After a year of political disarray at City Hall, it seems a recall election will decide the fate of the Westminster City Council’s majority faction.
Council members Kimberly Ho, Charlie Nguyen, and Mayor Tri Ta — who comprise a majority voting bloc dubbed by critics as “the Gang of Three” for frequently clashing with minority council members over ethics and power at City Hall — are now officially at risk of being unseated.
Recall petitions for all three council members began circulating over the summer under an effort by political group Westminster United, which consists of disgruntled residents who claim the majority has consolidated a worrisome amount of power over city affairs, among other issues.
Neal Kelley, head of the Orange County Registrar of Voters, on Monday certified those recall petitions under state law, said Westminster City Clerk Christine Cordon on Friday.
Ta and Nguyen in a statement said the Council, at their next meeting on Jan. 8, is expected to set an election date.
From there, the city would have to hold the election no less than 88 or more than 125 days after that meeting, meaning it won’t coincide with the March 2020 primary and will be its own special election.
“We will ask our city council colleagues to set for an early election date, within the time frame allowed by state law, so that the residents of Westminster may have the earliest opportunity to reject this misguided recall effort,” Ta and Nguyen’s statement reads.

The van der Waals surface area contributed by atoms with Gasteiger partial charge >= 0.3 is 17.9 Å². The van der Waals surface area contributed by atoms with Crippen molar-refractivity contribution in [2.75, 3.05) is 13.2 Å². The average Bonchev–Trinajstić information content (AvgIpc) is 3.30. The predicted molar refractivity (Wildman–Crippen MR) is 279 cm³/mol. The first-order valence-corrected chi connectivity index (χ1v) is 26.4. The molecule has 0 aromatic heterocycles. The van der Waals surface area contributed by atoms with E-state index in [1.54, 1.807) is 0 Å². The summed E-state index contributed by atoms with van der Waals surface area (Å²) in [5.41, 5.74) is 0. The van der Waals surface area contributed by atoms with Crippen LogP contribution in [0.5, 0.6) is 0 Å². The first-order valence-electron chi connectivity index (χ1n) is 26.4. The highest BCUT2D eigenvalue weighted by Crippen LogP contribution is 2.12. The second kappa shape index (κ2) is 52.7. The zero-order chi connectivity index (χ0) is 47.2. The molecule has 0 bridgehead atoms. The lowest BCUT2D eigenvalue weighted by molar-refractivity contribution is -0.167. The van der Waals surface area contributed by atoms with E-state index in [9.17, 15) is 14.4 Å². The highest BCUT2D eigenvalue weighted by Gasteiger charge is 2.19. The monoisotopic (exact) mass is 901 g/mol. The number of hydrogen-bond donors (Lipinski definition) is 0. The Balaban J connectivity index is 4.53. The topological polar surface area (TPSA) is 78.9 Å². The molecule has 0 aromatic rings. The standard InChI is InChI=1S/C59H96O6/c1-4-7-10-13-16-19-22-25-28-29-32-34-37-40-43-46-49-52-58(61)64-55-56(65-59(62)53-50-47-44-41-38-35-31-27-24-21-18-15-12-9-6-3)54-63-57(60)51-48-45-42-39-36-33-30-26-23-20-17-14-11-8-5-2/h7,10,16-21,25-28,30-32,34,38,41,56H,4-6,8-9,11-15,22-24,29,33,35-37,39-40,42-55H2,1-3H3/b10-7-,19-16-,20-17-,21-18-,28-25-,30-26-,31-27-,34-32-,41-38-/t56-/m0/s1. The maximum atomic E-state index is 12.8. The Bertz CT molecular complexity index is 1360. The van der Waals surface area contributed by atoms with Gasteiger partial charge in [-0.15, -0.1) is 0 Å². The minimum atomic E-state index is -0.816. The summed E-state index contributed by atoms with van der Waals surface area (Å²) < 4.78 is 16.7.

It continues: “With this recall election, our critics have caused deep political division and disharmony in Westminster, forcing the city to spend hundreds of thousands of taxpayers’ dollars to deal with this recall, money that could be used for seniors’ programs or youth activities.”
The statement calls proponents for the majority’s recall “misguided” and “nothing more than a political cabal comprised of a small group of opponents seeking power at City Hall when they have miserably failed at the polls in the November 2018 election.”
It’s unclear still who in the city will step up as the replacement candidates. One vocal opposition leader, David Johnson, has publicly distanced himself from the idea of him as a candidate but has said he’ll run if no one else does.
City Councilman Tai Do, who with Councilman Sergio Contreras has vocally opposed the majority on a number of issues at a number of meetings, welcomed the news in a Friday Facebook post.
“Let this be a reminder for all of us that we are living in America, where we are free to think what we want and say what we think to worship according to what we believe,” his post reads. “To choose our leaders and yes to criticize them without punishments.”
Brandon Pho is a Voice of OC reporting fellow. Contact him at email@example.com or on Twitter @photherecord.
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